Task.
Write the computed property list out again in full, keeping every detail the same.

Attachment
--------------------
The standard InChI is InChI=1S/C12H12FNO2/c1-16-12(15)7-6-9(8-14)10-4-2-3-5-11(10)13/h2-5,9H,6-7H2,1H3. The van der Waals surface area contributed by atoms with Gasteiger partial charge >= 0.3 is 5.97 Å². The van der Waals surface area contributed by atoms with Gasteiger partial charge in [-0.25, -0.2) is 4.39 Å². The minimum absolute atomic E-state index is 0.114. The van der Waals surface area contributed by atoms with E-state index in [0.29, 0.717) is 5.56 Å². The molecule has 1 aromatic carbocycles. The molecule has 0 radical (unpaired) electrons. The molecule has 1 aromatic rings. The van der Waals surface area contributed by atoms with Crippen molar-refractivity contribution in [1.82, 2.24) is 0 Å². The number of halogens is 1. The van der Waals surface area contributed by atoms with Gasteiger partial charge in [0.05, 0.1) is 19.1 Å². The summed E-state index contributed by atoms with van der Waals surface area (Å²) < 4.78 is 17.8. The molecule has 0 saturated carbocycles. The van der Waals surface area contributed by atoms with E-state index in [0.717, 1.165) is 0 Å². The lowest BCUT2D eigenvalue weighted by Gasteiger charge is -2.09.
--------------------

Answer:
The standard InChI is InChI=1S/C12H12FNO2/c1-16-12(15)7-6-9(8-14)10-4-2-3-5-11(10)13/h2-5,9H,6-7H2,1H3. The van der Waals surface area contributed by atoms with Gasteiger partial charge >= 0.3 is 5.97 Å². The van der Waals surface area contributed by atoms with Gasteiger partial charge in [-0.25, -0.2) is 4.39 Å². The minimum absolute atomic E-state index is 0.114. The van der Waals surface area contributed by atoms with E-state index in [0.29, 0.717) is 5.56 Å². The molecule has 1 aromatic carbocycles. The molecule has 0 radical (unpaired) electrons. The molecule has 1 aromatic rings. The van der Waals surface area contributed by atoms with Crippen molar-refractivity contribution in [1.82, 2.24) is 0 Å². The number of halogens is 1. The van der Waals surface area contributed by atoms with Gasteiger partial charge in [0.05, 0.1) is 19.1 Å². The summed E-state index contributed by atoms with van der Waals surface area (Å²) < 4.78 is 17.8. The molecule has 0 saturated carbocycles. The van der Waals surface area contributed by atoms with E-state index in [0.717, 1.165) is 0 Å². The lowest BCUT2D eigenvalue weighted by Gasteiger charge is -2.09.